What is an Operating System?
An operating system; abbreviated as “OS”; is the software that, after being initially loaded into the computer by a boot program; manages the sharing of the resources of a computer and provides programmers with an interface used to access those resources.
Operating system perform basic tasks, such as recognizing input from the keyboard, sending output to the display screen, keeping track of files and directories on the disk, and controlling peripheral devices such as disk drives and printers. It also provides a software platform on top of which other programs, called application programs.
An operating system performs these services for applications:
- In a multitasking operating system where multiple programs can be running at the same time, the operating system determines which applications should run in what order and how much time should be allowed for each application before giving another application a turn.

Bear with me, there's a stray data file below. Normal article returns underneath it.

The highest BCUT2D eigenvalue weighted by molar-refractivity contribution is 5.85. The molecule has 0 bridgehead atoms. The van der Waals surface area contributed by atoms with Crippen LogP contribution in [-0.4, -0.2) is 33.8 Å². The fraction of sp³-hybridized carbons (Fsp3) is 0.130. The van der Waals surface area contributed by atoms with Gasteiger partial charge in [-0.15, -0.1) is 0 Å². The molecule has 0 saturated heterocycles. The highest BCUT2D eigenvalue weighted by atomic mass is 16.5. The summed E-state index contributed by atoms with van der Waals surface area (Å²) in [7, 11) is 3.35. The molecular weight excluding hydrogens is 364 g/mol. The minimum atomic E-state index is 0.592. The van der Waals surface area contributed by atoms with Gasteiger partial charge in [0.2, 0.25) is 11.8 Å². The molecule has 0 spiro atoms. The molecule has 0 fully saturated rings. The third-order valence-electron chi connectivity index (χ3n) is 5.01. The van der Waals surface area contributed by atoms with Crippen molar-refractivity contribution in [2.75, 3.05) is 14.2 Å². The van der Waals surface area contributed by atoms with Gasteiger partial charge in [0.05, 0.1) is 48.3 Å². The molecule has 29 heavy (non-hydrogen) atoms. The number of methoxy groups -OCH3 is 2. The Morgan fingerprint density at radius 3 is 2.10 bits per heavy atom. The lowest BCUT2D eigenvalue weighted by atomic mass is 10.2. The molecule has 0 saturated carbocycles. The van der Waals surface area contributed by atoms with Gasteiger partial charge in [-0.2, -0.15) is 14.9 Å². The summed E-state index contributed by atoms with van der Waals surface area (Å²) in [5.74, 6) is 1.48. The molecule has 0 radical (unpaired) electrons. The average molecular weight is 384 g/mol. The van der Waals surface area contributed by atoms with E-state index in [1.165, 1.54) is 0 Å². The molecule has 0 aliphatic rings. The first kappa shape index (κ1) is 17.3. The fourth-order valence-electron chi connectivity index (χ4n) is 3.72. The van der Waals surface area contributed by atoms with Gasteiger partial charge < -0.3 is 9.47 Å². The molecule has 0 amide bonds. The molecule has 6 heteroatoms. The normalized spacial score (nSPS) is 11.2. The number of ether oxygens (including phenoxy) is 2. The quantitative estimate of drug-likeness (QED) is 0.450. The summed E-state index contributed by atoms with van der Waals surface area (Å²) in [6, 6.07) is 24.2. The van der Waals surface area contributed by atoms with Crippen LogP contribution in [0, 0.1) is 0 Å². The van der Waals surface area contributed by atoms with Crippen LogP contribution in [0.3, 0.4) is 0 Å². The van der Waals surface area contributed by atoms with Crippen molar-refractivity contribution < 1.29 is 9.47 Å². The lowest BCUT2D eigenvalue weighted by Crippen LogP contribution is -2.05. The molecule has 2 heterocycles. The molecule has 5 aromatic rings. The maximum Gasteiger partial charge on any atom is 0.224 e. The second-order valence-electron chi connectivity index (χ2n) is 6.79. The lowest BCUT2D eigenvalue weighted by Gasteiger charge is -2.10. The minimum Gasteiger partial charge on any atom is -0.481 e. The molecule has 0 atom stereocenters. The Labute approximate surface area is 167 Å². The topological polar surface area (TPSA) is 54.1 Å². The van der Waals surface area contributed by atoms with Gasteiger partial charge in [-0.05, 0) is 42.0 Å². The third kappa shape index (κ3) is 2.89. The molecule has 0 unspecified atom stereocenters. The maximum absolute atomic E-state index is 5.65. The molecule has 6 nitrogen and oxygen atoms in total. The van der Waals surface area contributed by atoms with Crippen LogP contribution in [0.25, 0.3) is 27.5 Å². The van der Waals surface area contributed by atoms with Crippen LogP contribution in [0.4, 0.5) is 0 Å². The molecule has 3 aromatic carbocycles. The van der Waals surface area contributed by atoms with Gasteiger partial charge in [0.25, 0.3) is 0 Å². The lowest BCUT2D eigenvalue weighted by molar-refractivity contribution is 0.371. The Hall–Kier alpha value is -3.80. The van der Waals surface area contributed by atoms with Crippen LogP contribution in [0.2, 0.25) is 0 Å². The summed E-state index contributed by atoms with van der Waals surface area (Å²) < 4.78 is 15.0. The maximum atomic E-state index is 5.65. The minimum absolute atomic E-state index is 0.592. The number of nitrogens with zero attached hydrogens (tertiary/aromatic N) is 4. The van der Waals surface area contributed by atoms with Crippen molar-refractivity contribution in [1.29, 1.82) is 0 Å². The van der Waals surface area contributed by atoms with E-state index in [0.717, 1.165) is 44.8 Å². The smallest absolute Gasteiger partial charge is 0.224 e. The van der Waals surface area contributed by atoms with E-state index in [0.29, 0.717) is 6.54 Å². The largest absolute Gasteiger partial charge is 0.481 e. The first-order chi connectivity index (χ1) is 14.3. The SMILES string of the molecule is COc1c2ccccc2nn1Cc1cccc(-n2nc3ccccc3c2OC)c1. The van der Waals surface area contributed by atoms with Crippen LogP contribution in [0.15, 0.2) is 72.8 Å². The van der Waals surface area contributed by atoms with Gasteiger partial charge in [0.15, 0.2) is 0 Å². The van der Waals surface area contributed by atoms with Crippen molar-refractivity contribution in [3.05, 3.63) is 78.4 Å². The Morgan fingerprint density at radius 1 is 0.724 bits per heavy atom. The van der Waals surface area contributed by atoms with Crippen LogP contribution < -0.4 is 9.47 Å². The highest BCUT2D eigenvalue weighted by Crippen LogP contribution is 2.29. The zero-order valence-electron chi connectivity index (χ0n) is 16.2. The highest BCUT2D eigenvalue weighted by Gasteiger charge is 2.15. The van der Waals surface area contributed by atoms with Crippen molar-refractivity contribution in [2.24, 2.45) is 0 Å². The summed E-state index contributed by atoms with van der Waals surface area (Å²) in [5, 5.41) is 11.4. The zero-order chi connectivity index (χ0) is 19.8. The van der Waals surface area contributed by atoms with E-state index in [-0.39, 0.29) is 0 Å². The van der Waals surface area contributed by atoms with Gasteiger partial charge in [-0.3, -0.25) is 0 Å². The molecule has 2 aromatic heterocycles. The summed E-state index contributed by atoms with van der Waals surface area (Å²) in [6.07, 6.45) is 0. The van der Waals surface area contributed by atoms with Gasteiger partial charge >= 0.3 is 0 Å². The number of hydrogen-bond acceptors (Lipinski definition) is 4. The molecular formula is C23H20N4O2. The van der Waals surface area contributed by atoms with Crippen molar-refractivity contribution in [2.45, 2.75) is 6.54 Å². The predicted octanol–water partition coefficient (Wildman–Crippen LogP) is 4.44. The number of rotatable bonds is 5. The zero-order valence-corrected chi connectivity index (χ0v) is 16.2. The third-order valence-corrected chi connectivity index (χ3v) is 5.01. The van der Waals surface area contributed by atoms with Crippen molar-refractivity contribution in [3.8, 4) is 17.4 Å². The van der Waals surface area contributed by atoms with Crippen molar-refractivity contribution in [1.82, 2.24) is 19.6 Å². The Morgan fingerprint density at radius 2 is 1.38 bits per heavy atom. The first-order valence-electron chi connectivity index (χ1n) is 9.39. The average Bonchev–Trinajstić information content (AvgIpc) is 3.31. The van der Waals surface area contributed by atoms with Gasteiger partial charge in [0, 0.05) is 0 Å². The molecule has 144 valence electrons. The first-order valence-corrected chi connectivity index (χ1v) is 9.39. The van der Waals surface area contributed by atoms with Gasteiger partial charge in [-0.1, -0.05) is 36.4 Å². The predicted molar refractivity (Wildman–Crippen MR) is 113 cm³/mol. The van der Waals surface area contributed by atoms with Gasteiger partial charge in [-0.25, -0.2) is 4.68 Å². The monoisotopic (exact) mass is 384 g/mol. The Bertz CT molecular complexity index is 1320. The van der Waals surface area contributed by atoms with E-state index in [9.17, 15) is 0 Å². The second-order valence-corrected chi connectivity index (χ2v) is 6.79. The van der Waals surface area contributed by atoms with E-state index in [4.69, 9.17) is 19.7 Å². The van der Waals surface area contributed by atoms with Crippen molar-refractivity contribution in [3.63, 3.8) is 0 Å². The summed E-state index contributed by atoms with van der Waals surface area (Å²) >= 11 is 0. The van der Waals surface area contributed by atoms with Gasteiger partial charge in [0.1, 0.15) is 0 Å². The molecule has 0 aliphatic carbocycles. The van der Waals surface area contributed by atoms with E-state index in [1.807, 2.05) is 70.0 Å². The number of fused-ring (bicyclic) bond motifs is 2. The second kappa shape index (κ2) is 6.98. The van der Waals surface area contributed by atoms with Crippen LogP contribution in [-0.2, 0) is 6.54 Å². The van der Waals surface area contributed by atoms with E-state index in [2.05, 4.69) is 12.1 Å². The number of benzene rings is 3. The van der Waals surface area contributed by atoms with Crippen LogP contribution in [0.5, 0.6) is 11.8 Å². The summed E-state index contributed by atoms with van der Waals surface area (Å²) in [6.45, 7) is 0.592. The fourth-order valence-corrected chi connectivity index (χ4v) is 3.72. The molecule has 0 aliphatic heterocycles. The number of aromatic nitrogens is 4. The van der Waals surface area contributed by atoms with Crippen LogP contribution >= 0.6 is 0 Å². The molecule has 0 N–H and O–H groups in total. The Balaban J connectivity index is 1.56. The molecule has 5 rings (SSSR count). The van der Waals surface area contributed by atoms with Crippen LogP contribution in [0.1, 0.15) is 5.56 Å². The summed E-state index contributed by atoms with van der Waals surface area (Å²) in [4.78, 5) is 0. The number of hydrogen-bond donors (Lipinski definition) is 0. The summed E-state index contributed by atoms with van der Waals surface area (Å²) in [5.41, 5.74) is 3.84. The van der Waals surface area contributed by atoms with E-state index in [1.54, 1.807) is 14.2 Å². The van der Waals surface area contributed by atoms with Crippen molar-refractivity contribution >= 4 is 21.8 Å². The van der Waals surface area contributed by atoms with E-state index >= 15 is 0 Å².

- It manages the sharing of internal memory among multiple applications.
- It handles input and output to and from attached hardware devices, such as hard disks, printers, and dial-up ports.
- It sends messages to each application or interactive user (or to a system operator) about the status of operation and any errors that may have occurred.
- It can offload the management of what are called batch jobs (for example, printing) so that the initiating application is freed from this work.
- On computers that can provide parallel processing, an operating system can manage how to divide the program so that it runs on more than one processor at a time.
The most commonly-used contemporary desktop OS are Microsoft Windows, Linux, VMS, OS/400, AIX, and z/OS.